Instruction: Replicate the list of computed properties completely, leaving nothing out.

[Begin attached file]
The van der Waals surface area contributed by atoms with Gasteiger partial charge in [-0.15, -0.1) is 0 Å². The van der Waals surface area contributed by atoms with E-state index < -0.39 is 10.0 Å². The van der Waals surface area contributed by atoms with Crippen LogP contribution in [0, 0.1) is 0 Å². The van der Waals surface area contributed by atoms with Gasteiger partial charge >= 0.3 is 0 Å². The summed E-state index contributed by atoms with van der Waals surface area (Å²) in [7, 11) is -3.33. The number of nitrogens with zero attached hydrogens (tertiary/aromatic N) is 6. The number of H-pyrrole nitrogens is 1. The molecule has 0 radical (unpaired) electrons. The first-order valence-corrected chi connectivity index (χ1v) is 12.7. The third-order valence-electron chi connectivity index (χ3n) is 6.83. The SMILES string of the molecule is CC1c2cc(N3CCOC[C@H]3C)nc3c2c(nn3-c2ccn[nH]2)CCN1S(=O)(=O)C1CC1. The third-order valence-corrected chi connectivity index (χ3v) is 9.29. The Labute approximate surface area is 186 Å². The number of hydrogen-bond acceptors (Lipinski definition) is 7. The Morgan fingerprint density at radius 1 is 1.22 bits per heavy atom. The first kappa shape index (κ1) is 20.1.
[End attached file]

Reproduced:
The van der Waals surface area contributed by atoms with Gasteiger partial charge in [-0.15, -0.1) is 0 Å². The van der Waals surface area contributed by atoms with E-state index < -0.39 is 10.0 Å². The van der Waals surface area contributed by atoms with Crippen LogP contribution in [0, 0.1) is 0 Å². The van der Waals surface area contributed by atoms with Gasteiger partial charge >= 0.3 is 0 Å². The summed E-state index contributed by atoms with van der Waals surface area (Å²) in [7, 11) is -3.33. The number of nitrogens with zero attached hydrogens (tertiary/aromatic N) is 6. The number of H-pyrrole nitrogens is 1. The molecule has 0 radical (unpaired) electrons. The first-order valence-corrected chi connectivity index (χ1v) is 12.7. The third-order valence-electron chi connectivity index (χ3n) is 6.83. The SMILES string of the molecule is CC1c2cc(N3CCOC[C@H]3C)nc3c2c(nn3-c2ccn[nH]2)CCN1S(=O)(=O)C1CC1. The third-order valence-corrected chi connectivity index (χ3v) is 9.29. The Labute approximate surface area is 186 Å². The number of hydrogen-bond acceptors (Lipinski definition) is 7. The Morgan fingerprint density at radius 1 is 1.22 bits per heavy atom. The first kappa shape index (κ1) is 20.1.